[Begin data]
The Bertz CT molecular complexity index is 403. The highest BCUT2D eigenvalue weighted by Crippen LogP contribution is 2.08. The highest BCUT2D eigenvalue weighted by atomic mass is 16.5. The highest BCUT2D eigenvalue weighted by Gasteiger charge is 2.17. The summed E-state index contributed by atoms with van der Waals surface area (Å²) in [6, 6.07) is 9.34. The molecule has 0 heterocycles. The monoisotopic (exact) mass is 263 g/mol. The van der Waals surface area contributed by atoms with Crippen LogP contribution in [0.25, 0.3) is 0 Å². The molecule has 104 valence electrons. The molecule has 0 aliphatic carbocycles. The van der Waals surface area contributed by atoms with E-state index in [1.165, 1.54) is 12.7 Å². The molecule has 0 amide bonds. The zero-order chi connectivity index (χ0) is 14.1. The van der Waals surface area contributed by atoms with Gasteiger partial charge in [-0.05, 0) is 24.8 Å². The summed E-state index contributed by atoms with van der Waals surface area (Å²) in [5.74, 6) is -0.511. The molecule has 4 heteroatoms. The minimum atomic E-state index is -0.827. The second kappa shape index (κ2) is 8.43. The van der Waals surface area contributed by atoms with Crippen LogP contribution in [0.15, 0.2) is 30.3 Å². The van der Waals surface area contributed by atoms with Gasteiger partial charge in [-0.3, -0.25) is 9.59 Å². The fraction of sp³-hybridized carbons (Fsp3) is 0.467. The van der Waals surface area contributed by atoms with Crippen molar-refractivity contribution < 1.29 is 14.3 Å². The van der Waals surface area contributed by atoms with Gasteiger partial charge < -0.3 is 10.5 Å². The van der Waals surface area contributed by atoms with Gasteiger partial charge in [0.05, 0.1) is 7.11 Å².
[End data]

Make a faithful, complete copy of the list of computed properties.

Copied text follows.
The Bertz CT molecular complexity index is 403. The highest BCUT2D eigenvalue weighted by Crippen LogP contribution is 2.08. The highest BCUT2D eigenvalue weighted by atomic mass is 16.5. The highest BCUT2D eigenvalue weighted by Gasteiger charge is 2.17. The summed E-state index contributed by atoms with van der Waals surface area (Å²) in [6, 6.07) is 9.34. The molecule has 0 heterocycles. The monoisotopic (exact) mass is 263 g/mol. The van der Waals surface area contributed by atoms with Crippen LogP contribution in [0.25, 0.3) is 0 Å². The molecule has 104 valence electrons. The molecule has 0 aliphatic carbocycles. The van der Waals surface area contributed by atoms with E-state index in [1.165, 1.54) is 12.7 Å². The molecule has 0 amide bonds. The zero-order chi connectivity index (χ0) is 14.1. The van der Waals surface area contributed by atoms with Gasteiger partial charge in [-0.05, 0) is 24.8 Å². The summed E-state index contributed by atoms with van der Waals surface area (Å²) in [5.74, 6) is -0.511. The molecule has 4 heteroatoms. The minimum atomic E-state index is -0.827. The second kappa shape index (κ2) is 8.43. The van der Waals surface area contributed by atoms with Crippen LogP contribution in [0.15, 0.2) is 30.3 Å². The van der Waals surface area contributed by atoms with Gasteiger partial charge in [-0.3, -0.25) is 9.59 Å². The fraction of sp³-hybridized carbons (Fsp3) is 0.467. The van der Waals surface area contributed by atoms with Crippen molar-refractivity contribution < 1.29 is 14.3 Å². The van der Waals surface area contributed by atoms with Gasteiger partial charge < -0.3 is 10.5 Å². The van der Waals surface area contributed by atoms with Gasteiger partial charge in [0.05, 0.1) is 7.11 Å².